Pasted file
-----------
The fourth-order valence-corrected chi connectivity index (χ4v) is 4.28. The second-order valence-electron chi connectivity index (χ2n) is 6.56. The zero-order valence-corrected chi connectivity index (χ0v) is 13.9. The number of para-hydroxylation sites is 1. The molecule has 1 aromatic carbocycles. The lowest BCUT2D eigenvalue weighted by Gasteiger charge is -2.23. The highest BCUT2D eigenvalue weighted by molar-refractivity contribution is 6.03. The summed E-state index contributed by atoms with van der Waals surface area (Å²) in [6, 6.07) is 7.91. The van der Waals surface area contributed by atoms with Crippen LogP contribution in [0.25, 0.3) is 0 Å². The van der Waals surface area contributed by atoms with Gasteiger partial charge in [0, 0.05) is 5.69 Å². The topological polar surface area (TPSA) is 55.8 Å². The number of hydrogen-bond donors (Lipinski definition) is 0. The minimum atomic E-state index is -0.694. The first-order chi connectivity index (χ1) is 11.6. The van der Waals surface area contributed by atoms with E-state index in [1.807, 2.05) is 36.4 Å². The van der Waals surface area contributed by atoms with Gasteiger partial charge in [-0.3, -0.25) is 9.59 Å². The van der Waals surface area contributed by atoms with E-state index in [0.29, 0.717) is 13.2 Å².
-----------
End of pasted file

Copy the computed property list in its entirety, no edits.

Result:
The fourth-order valence-corrected chi connectivity index (χ4v) is 4.28. The second-order valence-electron chi connectivity index (χ2n) is 6.56. The zero-order valence-corrected chi connectivity index (χ0v) is 13.9. The number of para-hydroxylation sites is 1. The molecule has 1 aromatic carbocycles. The lowest BCUT2D eigenvalue weighted by Gasteiger charge is -2.23. The highest BCUT2D eigenvalue weighted by molar-refractivity contribution is 6.03. The summed E-state index contributed by atoms with van der Waals surface area (Å²) in [6, 6.07) is 7.91. The van der Waals surface area contributed by atoms with Crippen LogP contribution in [0.25, 0.3) is 0 Å². The van der Waals surface area contributed by atoms with Gasteiger partial charge in [0, 0.05) is 5.69 Å². The topological polar surface area (TPSA) is 55.8 Å². The number of hydrogen-bond donors (Lipinski definition) is 0. The minimum atomic E-state index is -0.694. The first-order chi connectivity index (χ1) is 11.6. The van der Waals surface area contributed by atoms with E-state index in [1.807, 2.05) is 36.4 Å². The van der Waals surface area contributed by atoms with Gasteiger partial charge in [-0.3, -0.25) is 9.59 Å². The van der Waals surface area contributed by atoms with E-state index in [0.29, 0.717) is 13.2 Å².